Leonard Cohen

 

From The Loneliness of The Long-Suffering Folkie By Wayne Robins (Newsday – Long Island, November 22, 1992.).  Originally posted Sep 5, 2014 at DrHGuy.com, a predecessor of Cohencentric

Leonard Cohen on Love as an “awakening from the dream of isolation, from the dream of loneliness, and it’s a terrible shock… It’s a delicious, terrible shock that none of us knows what to do with.”

Why do you think it is that when we fall in love, our mouths become dry and we shake and our hearts beat too loud and we’re fools?

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Because we are awakening from the dream of isolation, from the dream of loneliness, and it’s a terrible shock, you know? It’s a delicious, terrible shock that none of us knows what to do with. Part of the shabbiness of our culture, if indeed it is shabby, is that it doesn’t seem to prepare people. With all the songs about love and all the movies and all the books, there doesn’t seem to be any way that we can prepare the human heart for this experience. Maybe we, the cultural workers like you and I, could apply ourselves. We’re not going to resolve it in this moment or even in this generation, but perhaps as some kind of agenda we could invite our writers and our cultural workers to address this problem a little bit more responsibly, because people are suffering tremendously from a want of data. The psychologists are valiantly trying to provide us with answers, the religious people are trying to provide us with answers. I think it properly falls on the cultural workers to investigate this predicament with a little less concern for the market place and a little more concern for their higher calling.quotedown2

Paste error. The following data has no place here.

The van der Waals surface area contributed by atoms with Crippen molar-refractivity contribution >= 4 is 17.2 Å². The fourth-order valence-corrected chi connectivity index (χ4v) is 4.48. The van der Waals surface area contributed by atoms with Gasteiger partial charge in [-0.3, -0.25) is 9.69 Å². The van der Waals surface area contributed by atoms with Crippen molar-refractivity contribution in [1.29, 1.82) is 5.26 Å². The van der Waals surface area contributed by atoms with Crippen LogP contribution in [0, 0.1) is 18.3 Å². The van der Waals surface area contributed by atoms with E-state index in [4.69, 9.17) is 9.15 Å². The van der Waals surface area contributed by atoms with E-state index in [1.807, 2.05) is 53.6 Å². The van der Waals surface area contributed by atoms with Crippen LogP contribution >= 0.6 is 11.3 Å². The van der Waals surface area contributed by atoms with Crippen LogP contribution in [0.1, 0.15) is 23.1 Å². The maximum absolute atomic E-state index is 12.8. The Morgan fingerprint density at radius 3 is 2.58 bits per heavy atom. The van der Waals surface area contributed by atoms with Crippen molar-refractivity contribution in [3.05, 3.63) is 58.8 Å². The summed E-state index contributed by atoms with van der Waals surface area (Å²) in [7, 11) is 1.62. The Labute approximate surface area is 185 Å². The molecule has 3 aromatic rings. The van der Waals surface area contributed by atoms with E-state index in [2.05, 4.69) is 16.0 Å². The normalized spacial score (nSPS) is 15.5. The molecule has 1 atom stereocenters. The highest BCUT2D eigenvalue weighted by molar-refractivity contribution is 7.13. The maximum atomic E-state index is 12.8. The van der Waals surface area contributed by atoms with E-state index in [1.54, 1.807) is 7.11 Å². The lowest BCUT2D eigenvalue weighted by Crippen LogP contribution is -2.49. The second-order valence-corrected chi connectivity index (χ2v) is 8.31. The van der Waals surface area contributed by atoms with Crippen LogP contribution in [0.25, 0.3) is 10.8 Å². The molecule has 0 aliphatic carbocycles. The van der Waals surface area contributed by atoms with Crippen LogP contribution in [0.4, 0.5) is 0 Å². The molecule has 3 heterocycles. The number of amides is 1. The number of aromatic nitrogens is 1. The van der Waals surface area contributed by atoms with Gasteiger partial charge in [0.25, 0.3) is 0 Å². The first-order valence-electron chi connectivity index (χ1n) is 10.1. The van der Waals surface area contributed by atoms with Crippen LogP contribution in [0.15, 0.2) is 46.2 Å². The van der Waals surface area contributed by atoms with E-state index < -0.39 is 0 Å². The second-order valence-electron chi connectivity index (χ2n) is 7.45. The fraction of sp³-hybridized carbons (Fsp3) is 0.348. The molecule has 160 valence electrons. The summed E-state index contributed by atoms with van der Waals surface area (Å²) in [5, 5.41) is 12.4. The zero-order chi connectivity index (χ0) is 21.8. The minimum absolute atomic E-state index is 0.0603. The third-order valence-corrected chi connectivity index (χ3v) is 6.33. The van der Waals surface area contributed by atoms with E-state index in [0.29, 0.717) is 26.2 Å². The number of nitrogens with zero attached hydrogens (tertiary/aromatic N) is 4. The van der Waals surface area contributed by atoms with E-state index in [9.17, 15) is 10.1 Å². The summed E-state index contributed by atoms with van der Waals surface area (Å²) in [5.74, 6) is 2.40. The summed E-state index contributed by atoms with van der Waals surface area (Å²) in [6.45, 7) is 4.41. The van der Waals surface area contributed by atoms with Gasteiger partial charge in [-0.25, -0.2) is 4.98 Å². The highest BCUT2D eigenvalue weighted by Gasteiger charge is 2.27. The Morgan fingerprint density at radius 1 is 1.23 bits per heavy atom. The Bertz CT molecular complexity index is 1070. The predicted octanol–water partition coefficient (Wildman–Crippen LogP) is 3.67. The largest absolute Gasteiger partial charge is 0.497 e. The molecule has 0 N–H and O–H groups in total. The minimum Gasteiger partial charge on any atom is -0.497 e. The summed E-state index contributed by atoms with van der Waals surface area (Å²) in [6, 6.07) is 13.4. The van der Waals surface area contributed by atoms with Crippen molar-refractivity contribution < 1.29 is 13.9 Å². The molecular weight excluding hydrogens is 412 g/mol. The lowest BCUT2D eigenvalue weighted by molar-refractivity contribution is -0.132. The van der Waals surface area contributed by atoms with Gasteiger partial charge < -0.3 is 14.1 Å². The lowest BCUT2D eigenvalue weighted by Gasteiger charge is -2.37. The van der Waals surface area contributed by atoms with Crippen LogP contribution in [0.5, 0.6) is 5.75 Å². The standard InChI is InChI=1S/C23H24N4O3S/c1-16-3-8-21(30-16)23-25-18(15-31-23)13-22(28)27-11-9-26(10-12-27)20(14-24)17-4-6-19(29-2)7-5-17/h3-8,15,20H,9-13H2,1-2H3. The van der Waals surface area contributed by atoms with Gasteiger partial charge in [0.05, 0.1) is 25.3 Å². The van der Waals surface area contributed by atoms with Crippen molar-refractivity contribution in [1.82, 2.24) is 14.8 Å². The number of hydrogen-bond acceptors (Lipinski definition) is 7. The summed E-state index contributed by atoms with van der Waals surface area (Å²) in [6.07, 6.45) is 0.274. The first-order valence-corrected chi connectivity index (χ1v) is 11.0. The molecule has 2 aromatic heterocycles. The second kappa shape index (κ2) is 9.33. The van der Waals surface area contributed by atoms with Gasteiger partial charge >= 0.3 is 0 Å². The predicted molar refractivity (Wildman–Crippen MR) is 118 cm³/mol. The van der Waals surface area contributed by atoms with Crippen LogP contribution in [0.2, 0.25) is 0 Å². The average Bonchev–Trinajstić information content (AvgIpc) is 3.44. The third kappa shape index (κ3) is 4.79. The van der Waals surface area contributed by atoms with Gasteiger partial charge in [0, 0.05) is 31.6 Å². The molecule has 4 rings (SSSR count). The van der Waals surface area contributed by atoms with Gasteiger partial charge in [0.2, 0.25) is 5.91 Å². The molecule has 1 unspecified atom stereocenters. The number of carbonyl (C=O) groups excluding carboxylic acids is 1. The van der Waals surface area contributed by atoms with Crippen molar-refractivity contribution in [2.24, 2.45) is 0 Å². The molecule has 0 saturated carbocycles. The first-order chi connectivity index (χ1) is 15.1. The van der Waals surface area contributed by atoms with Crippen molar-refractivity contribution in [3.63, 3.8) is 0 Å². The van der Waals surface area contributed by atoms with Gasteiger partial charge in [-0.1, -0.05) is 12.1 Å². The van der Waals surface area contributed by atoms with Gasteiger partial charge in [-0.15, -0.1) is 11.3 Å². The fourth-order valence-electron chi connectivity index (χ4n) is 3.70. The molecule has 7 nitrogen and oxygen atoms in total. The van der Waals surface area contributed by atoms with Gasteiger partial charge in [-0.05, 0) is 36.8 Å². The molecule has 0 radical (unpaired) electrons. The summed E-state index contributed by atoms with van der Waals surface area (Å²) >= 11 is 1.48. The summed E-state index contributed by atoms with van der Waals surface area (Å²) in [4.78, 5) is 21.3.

Leonard Cohen

 

From Leonard Cohen Interviewed by Anjelica Huston. Interview magazine: November, 1995. Accessed at Remembering Leonard Cohen by Anjelica Huston (Interview: Nov 11, 2016). Photography Dana Lixenberg. Originally posted June 12, 2014 at DrHGuy.com, a predecessor of Cohencentric